|Photo by Johan Persson|
The Book of Mormon, of course, is Broadway's biggest blockbuster in recent memory. I approached the London production with some trepidation, being overly familiar with the musical. How would I react to the same show in a different theatre with a different cast and different accents? [Disclaimer: I wrote the text for the coffee table book, "The Book of Mormon: The Testament of a Broadway Musical," in the course of which I spent time with the creators and the entire cast, so that I know all the moves and all the jokes (plus many that were cut along the way)].
The performance I attended last Thursday in London, to my surprise, was met with precisely the same over-the-moon reaction seen in New York. The audience took about ninety seconds to get in gear — they weren't quite sure whether to laugh or not at the opening tableaux of two Mormon prophets talking to Jesus, with electric lights — but as soon as the smiling Elder Price rang that imaginary doorbell and sang "Hello," it was clear that we were in for the full Book of Mormon experience.
The local Elders are Gavin Creel (as Price) and Jared Gertner (as Cunningham), American imports who originated the roles in the first U.S. touring company. Creel is familiar along Broadway, having received Tony nominations as Sutton Foster's love interest in Thoroughly Modern Millie and Claude in the recent Hair. (He has starred in London as well, as Bert in Mary Poppins and in the 2010 transfer of Hair.) Rather than simply replicate Andrew Rannells, who created the role on Broadway, Creel's performance is a bit more shaded; while thoroughly and enthusiastically devout, he seems to raise his eyebrows at some of the dogma earlier in the proceedings than Rannells did. Both interpretations work equally well, but the different attitude allows Creel to build a full-fledged performance of his own rather than just an excellent reproduction.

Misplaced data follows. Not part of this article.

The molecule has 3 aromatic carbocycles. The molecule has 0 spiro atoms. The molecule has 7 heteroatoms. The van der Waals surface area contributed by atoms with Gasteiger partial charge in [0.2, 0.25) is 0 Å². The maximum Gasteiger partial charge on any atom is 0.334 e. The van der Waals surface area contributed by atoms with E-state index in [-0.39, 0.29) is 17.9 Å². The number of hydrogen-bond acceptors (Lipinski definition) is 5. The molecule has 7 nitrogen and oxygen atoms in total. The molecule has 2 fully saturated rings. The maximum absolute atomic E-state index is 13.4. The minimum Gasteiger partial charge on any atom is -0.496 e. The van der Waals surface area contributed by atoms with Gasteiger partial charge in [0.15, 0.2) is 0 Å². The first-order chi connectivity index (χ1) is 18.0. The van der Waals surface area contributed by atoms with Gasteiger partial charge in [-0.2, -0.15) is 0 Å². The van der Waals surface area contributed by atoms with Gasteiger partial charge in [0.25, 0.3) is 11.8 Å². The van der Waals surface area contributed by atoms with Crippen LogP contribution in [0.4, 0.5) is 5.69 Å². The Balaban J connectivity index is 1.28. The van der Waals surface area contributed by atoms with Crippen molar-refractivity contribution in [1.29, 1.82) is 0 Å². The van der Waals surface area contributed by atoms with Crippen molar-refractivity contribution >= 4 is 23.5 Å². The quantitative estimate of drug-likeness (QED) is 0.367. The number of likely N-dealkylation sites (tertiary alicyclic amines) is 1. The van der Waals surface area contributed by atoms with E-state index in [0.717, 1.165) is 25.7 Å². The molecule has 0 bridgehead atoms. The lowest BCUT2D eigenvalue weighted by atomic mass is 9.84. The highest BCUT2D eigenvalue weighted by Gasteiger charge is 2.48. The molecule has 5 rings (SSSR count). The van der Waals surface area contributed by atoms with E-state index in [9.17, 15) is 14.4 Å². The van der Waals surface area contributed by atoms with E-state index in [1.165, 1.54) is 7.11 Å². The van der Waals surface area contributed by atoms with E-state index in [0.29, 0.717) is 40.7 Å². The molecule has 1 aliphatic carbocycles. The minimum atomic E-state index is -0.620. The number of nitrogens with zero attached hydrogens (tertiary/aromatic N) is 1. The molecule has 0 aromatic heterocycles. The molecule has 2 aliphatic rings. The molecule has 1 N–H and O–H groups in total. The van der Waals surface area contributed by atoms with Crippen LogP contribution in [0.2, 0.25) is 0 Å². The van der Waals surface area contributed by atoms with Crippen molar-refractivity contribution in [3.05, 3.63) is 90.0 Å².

I saw Gertner play the show on Broadway prior to the tour, when he covered for original cast member Josh Gad (who was off making a television pilot). Gertner was out the night I saw the London Mormon. These things happen, but it turned out to be felicitous, because standby Daniel Buckley is a thorough delight. Gad's Cunningham was one-of-a-kind; he participated in six early readings and workshops of the show, and the authors literally developed the role around his comedic style (which was something of a 21st-century mix of Jackie Gleason and John Belushi). In fact, more than a few of Gad's off-hand ad-libs have been permanently written into the script for all future Cunninghams.
The London Mormon takes off during the first African scene, just like on Broadway. That dead donkey dragged across the stage ignites laughter that grows and grows, and "Hasa Diga Eebowai" explodes like a firecracker. After this, the show is unstoppable. For the first time in my eight viewings, I observed that a significant segment of this mostly British audience was fully reacting to "Hasa Diga Eebowai" before the lyric is translated. Either the house was packed with repeat visitors, or the Broadway cast album has a wide U.K. circulation.
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